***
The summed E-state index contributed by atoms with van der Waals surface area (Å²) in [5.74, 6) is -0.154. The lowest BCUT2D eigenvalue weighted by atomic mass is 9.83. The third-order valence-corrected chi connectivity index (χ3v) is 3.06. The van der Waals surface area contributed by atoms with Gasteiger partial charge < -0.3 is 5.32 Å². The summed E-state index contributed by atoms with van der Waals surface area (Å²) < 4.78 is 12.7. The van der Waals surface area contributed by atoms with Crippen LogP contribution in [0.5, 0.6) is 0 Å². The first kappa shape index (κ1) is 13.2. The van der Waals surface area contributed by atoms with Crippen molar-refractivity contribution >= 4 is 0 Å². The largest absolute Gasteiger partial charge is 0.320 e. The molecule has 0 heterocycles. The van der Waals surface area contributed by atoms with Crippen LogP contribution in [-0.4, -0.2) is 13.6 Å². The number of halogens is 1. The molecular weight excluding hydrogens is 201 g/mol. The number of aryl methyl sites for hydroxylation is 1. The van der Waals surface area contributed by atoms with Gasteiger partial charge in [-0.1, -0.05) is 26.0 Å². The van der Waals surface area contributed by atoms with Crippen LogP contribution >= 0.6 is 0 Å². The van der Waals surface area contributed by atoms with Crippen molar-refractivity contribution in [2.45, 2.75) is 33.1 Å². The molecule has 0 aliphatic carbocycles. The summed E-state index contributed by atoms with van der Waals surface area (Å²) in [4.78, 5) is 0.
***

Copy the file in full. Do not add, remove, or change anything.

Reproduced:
The summed E-state index contributed by atoms with van der Waals surface area (Å²) in [5.74, 6) is -0.154. The lowest BCUT2D eigenvalue weighted by atomic mass is 9.83. The third-order valence-corrected chi connectivity index (χ3v) is 3.06. The van der Waals surface area contributed by atoms with Gasteiger partial charge < -0.3 is 5.32 Å². The summed E-state index contributed by atoms with van der Waals surface area (Å²) < 4.78 is 12.7. The van der Waals surface area contributed by atoms with Crippen LogP contribution in [0.5, 0.6) is 0 Å². The first kappa shape index (κ1) is 13.2. The van der Waals surface area contributed by atoms with Crippen molar-refractivity contribution >= 4 is 0 Å². The largest absolute Gasteiger partial charge is 0.320 e. The molecule has 0 heterocycles. The van der Waals surface area contributed by atoms with Crippen LogP contribution in [-0.4, -0.2) is 13.6 Å². The number of halogens is 1. The molecular weight excluding hydrogens is 201 g/mol. The number of aryl methyl sites for hydroxylation is 1. The van der Waals surface area contributed by atoms with Gasteiger partial charge in [-0.1, -0.05) is 26.0 Å². The van der Waals surface area contributed by atoms with Crippen LogP contribution >= 0.6 is 0 Å². The van der Waals surface area contributed by atoms with Crippen molar-refractivity contribution in [2.45, 2.75) is 33.1 Å². The molecule has 0 aliphatic carbocycles. The summed E-state index contributed by atoms with van der Waals surface area (Å²) in [4.78, 5) is 0.